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  • Elitsa Ilieva

Mapping Galaxies


An image of the cosmic web (Davis, 2019), or the structure of the universe, where each of the bright spaces contains galaxies.


Space and galaxies may seem distant and filled with uncertainty to the common person, but astronomy is a major field of research with impressive discoveries continuously being made. Professor Anna Sajina is one researcher in this exciting field at Tufts University.


Her work focuses on active galaxies, which is the stage at which galaxies have an active galactic nucleus consuming massive amounts of gas, growing their supermassive black holes, and building up numerous stars. She is also involved in the Prime Focus Spectrograph survey project that Tufts recently joined. This spectrograph is a big instrument that would be “the first of an upcoming new generation that allows you to take spectra of thousands of galaxies in one go.” This spectra is a graph that shows the intensity of light being emitted over a range of energies, which is useful because light is the main way to evaluate the properties of galaxies. Specifically, having this spectra available allows for the distance between the Earth and these galaxies to be measured. By looking at things at different distances, you are essentially looking at things at different epochs. This is because, Professor Sajina explains,


“The light of a galaxy that is further away from us will take longer to reach us than something that’s close to us, which means that the light we received from a galaxy that’s further away from us, actually left that galaxy further back in time. Therefore, if you look at things at different distances, it’s like looking back in time.”


Therefore, the spectra provided by the spectrograph allow us to explore how galaxies have changed from the past till today. This is because we are not able to observe how a particular galaxy is changing, so we must see how populations of galaxies evolve with time, and spectrographs allow this.


This new instrument that Professor Sajina is going to be working with is truly revolutionary because it takes over 2000 spectra in one go, while previously it was only possible to get spectra of one galaxy or very few at a time. However, with the new spectrograph, “if you have more precise positions, for every galaxy you can get more precise measures of its intrinsic property, but you can also better build a picture of the 3-D distribution of galaxies in space.” This is why Professor Sajina is so excited by the Prime Focus Spectrograph project.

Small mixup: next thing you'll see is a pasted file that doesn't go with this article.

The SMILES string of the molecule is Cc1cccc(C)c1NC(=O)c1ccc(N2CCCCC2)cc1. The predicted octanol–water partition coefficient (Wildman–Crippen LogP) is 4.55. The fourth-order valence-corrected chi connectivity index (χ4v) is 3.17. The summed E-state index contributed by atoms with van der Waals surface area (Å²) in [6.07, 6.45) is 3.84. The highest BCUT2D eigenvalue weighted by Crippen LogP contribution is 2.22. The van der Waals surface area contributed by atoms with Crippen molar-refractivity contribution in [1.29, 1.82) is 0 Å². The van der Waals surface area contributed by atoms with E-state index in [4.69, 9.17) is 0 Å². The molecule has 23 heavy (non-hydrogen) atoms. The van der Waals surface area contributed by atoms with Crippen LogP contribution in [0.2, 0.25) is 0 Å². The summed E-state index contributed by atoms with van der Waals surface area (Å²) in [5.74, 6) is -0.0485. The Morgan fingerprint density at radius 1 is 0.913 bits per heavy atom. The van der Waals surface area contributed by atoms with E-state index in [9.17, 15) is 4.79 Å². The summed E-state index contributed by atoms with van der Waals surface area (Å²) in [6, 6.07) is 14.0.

Professor Sajina believes that astronomy is a “great ambassador for the STEM fields,” as “even people who are not scientists tend to be interested in astronomy.” Though the field was not initially on her radar as an undergraduate, after taking a course her sophomore year at the University of British Columbia in Canada on astronomy, she was fascinated by it. She found a summer internship a year later and realized that she enjoyed the research aspect of the field as well, and went onto graduate school, earning a PhD and then a Postdoc at Caltech.


She noted the importance of getting involved in research as an undergrad in determining her path following undergraduate school and advises that students “find opportunities to get involved in research as an undergrad to actually see what that’s like, because it’s different from just the classroom experience.” She also commented that a career in research requires curiosity and drive that is different from what a student in a classroom setting requires. She explains this difference: “Researchers are different [than students] because nobody knows the answer ahead of time, so you have to have that curiosity, drive and persistence, because sometimes it’s quick, and sometimes it takes a long time... being a good student is not actually the same [as being a good researcher], and even the converse can be true...Those are slightly different skill sets.”


In a field that requires so much patience and observation rather than active experimentation with variables and controls that can be done in a lab, this curiosity and skill specific to researchers is what allows the research to always be moving forward onto bigger things and more amazing discoveries. In the vast space that are galaxies, there is only more information to be found—all that is needed is people to discover it.


 
Reference

Davis, Matt. “What Is the Cosmic Web?” Big Think, Big Think, 12 Sept. 2019, bigthink.com/surprising-science/cosmic-web.

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